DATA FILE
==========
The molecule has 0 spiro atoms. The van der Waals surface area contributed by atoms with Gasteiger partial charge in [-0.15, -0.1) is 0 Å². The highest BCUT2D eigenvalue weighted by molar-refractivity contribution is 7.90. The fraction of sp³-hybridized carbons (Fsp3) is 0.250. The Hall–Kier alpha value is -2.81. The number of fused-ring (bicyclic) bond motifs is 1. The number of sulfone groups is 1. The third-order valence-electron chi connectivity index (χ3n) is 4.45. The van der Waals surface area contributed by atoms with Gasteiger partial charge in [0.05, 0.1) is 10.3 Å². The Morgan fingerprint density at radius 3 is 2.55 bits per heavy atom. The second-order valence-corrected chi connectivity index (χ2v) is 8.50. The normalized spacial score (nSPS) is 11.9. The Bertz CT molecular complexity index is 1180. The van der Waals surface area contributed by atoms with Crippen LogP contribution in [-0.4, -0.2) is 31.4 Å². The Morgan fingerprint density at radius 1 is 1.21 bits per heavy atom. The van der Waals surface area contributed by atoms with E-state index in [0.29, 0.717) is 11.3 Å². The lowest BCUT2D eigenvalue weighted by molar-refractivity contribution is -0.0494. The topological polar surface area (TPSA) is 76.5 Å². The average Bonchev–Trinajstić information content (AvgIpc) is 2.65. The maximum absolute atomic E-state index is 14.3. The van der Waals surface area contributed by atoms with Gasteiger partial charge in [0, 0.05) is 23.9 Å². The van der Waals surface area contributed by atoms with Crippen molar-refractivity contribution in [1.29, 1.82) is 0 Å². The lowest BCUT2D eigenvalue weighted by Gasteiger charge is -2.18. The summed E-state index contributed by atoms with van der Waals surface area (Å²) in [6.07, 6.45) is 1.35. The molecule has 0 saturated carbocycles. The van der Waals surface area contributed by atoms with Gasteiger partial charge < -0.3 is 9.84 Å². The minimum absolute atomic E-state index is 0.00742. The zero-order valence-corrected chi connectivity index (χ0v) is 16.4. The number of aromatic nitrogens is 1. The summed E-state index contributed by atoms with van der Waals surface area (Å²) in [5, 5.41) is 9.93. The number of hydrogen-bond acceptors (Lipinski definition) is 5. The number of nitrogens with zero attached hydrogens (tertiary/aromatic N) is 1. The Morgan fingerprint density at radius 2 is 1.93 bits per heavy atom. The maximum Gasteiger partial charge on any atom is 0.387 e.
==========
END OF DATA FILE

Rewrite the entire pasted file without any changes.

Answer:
The molecule has 0 spiro atoms. The van der Waals surface area contributed by atoms with Gasteiger partial charge in [-0.15, -0.1) is 0 Å². The highest BCUT2D eigenvalue weighted by molar-refractivity contribution is 7.90. The fraction of sp³-hybridized carbons (Fsp3) is 0.250. The Hall–Kier alpha value is -2.81. The number of fused-ring (bicyclic) bond motifs is 1. The number of sulfone groups is 1. The third-order valence-electron chi connectivity index (χ3n) is 4.45. The van der Waals surface area contributed by atoms with Gasteiger partial charge in [0.05, 0.1) is 10.3 Å². The Morgan fingerprint density at radius 3 is 2.55 bits per heavy atom. The second-order valence-corrected chi connectivity index (χ2v) is 8.50. The normalized spacial score (nSPS) is 11.9. The Bertz CT molecular complexity index is 1180. The van der Waals surface area contributed by atoms with Crippen LogP contribution in [-0.4, -0.2) is 31.4 Å². The Morgan fingerprint density at radius 1 is 1.21 bits per heavy atom. The van der Waals surface area contributed by atoms with E-state index in [0.29, 0.717) is 11.3 Å². The lowest BCUT2D eigenvalue weighted by molar-refractivity contribution is -0.0494. The topological polar surface area (TPSA) is 76.5 Å². The average Bonchev–Trinajstić information content (AvgIpc) is 2.65. The maximum absolute atomic E-state index is 14.3. The van der Waals surface area contributed by atoms with Gasteiger partial charge in [0, 0.05) is 23.9 Å². The van der Waals surface area contributed by atoms with Crippen molar-refractivity contribution in [1.29, 1.82) is 0 Å². The lowest BCUT2D eigenvalue weighted by Gasteiger charge is -2.18. The summed E-state index contributed by atoms with van der Waals surface area (Å²) in [6.07, 6.45) is 1.35. The molecule has 0 saturated carbocycles. The van der Waals surface area contributed by atoms with Gasteiger partial charge < -0.3 is 9.84 Å². The minimum absolute atomic E-state index is 0.00742. The zero-order valence-corrected chi connectivity index (χ0v) is 16.4. The number of aromatic nitrogens is 1. The summed E-state index contributed by atoms with van der Waals surface area (Å²) in [5, 5.41) is 9.93. The number of hydrogen-bond acceptors (Lipinski definition) is 5. The number of nitrogens with zero attached hydrogens (tertiary/aromatic N) is 1. The Morgan fingerprint density at radius 2 is 1.93 bits per heavy atom. The maximum Gasteiger partial charge on any atom is 0.387 e.